[Federal Register: July 25, 2000 (Volume 65, Number 143)]
[Page 45789-45790]
From the Federal Register Online via GPO Access [wais.access.gpo.gov]



Fish and Wildlife Service

Availability of Draft Environmental Assessment of Take of 
Nestling American Peregrine Falcons for Falconry

AGENCY: Fish and Wildlife Service, Interior.

ACTION: Notice of availability.


SUMMARY: This notice is to announce the availability of a Draft 
Environmental Assessment of falconry take of nestling American 
peregrine falcons in the contiguous United States and Alaska. In it, we 
seek to provide protection for the nationwide population of American 
peregrine falcons while allowing a limited take of nestlings for 
falconry. We do so by evaluating the effects of take of nestlings on 
American peregrine population growth in the United States. We seek 
public comment on the draft assessment.

DATES: Comments on the Draft Environmental Assessment are due by 
September 25, 2000.

ADDRESSES: The Draft Environmental Assessment is available from, and 
written comments about it should be submitted to, Chief, Office of 
Migratory Bird Management, U.S. Fish and Wildlife Service, 4401 North 
Fairfax Drive, Room 634, Arlington, Virginia 22203-1610. You can 
request a copy of the Environmental Assessment by calling 703-358-1714. 
The fax number for a request or for comments is 703-358-2272. The 
Assessment also is available on the Office of Migratory Bird Management 
web pages at http://migratorybirds.fws.gov.

Migratory Bird Management, U.S. Fish and Wildlife Service, at 703-358-
1714 or the address above.

SUPPLEMENTARY INFORMATION: The American peregrine falcon (Falco 
peregrinus anatum) occurs throughout much of North America from the 
subarctic boreal forests of Alaska and Canada south to Mexico. The 
American peregrine falcon declined precipitously in North America 
following World War II, a decline attributed largely to organochlorine 
pesticides applied in the United States and Canada. Because of the 
decline, the American peregrine was listed as endangered in 1970 (35 FR 
    Recovery goals for American peregrine falcons in the United States 
were substantially exceeded in some areas, and on August 25, 1999, we 
removed the American peregrine falcon from the List of Endangered and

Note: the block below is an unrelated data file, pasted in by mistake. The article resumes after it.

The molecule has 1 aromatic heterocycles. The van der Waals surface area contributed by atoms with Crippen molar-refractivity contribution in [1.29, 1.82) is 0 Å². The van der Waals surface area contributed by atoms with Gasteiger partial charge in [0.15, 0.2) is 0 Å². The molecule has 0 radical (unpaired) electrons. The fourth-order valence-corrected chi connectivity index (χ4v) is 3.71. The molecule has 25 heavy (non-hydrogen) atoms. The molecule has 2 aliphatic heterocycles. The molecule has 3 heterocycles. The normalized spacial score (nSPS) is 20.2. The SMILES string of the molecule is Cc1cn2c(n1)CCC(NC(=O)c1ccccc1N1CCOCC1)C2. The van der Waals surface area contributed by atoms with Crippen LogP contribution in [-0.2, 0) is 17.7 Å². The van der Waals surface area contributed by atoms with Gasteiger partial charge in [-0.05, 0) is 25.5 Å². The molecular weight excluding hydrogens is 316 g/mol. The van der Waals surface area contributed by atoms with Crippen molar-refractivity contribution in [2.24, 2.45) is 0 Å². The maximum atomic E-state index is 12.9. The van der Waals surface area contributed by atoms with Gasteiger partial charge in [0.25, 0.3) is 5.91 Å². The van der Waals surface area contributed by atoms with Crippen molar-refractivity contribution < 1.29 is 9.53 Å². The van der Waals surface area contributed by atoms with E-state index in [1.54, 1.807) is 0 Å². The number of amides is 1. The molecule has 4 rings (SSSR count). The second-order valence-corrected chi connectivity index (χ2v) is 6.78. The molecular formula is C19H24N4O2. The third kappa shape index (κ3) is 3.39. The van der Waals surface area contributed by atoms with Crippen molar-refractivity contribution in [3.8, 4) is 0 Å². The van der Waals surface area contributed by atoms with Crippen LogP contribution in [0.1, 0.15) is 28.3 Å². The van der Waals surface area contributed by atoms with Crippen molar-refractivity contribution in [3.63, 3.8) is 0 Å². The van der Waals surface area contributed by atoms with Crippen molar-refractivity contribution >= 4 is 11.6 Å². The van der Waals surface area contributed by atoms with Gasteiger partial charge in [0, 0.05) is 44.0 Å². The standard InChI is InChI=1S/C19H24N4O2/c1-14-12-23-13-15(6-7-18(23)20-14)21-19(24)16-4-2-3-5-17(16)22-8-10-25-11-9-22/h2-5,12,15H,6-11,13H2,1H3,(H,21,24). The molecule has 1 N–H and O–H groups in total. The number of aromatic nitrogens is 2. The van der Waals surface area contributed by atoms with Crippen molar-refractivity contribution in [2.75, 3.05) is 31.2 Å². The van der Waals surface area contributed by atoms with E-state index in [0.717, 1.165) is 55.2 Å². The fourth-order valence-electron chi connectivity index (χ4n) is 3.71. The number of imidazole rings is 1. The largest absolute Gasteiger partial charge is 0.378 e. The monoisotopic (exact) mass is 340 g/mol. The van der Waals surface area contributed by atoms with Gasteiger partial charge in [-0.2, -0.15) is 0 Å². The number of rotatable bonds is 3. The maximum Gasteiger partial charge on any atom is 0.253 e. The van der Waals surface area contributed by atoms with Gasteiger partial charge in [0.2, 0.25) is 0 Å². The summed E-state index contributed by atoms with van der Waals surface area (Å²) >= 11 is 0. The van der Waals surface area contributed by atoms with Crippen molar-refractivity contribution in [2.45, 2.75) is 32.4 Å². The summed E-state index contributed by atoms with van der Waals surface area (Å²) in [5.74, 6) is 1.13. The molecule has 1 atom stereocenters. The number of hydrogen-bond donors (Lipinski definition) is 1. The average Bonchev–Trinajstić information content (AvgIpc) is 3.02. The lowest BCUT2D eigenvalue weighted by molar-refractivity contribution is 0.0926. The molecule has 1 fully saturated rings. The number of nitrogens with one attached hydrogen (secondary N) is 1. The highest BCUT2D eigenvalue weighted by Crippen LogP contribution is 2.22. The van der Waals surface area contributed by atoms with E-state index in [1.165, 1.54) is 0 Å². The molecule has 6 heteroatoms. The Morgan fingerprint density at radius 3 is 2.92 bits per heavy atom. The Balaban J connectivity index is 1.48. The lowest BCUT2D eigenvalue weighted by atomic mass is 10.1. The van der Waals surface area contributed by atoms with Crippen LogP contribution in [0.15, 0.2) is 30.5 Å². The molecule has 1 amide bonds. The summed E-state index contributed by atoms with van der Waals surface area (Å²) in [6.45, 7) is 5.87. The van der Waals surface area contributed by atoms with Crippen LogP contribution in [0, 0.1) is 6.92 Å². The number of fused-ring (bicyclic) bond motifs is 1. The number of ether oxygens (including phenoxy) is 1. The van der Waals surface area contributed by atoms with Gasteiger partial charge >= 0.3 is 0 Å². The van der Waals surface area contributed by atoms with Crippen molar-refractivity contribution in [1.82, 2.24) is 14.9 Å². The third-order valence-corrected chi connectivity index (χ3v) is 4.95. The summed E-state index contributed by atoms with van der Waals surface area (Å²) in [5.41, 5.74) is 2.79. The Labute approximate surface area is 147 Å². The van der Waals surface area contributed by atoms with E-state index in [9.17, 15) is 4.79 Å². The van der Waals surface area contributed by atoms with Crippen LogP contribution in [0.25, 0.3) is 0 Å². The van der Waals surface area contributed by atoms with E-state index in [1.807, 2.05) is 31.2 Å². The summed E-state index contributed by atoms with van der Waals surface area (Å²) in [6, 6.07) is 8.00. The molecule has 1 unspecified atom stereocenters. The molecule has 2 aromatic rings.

Threatened Wildlife and Plants (64 FR 46542). However, monitoring of 
the status of the species is required, and it is still protected under 
the Migratory Bird Treaty Act.

[[Page 45790]]

    Anticipating delisting, in June 1999 a number of state fish and 
wildlife agencies, through the International Association of Fish and 
Wildlife Agencies, proposed allowing take of nestling American 
peregrines for falconry. In response, in an October 4, 1999, Federal 
Register notice (64 FR 53686), we stated that we would prepare two 
management plans and associated environmental assessments for take of 
wild peregrine falcons. We further stated that we would consider a 
conservative take of nestling peregrines from healthy populations of 
American peregrine falcons in the western United States and Alaska, 
where recovery was most marked and where approximately 82% of the 
nesting pairs in the United States were found in 1998.
    The States proposed allowing take of 5% of the annual production of 
nestlings in States west of 100 deg. (Alaska, Arizona, California, 
Colorado, Idaho, Montana, Nevada, New Mexico, Oregon, Utah, Washington, 
and Wyoming). In preparing the Draft Environmental Assessment, we 
considered the request from the States, as well as the effects of 
allowing no take, and take of 10%, 15%, and 20% of annual production in 
those States. A sixth alternative we evaluated was lifting the current 
restriction on take by falconry permittees. This option would make no 
distinctions regarding where nestling peregrines could be taken.
    Because population changes also are greatly influenced by survival 
of adults, we also assessed the effects of different take levels with 
different values for adult mortality. We concluded that 20% post-first-
year mortality is a conservative and reasonable value to use. However, 
we also modeled population growth using 10%, 15%, and 25% annual 
mortality of adults.
    The proposed action in the Draft Environmental Assessment is to 
allow take of up to 5% of the nestlings produced in western States; 
take of any lesser amount could be allowed by a State. The 5% level of 
take should still allow population growth of 3% per year if post-first-
year mortality is 20% and population density does not affect 
reproduction or survival.

    Dated: July 18, 2000.
Jamie Rappaport Clark,
Director, U.S. Fish and Wildlife Service.
[FR Doc. 00-18693 Filed 7-24-00; 8:45 am]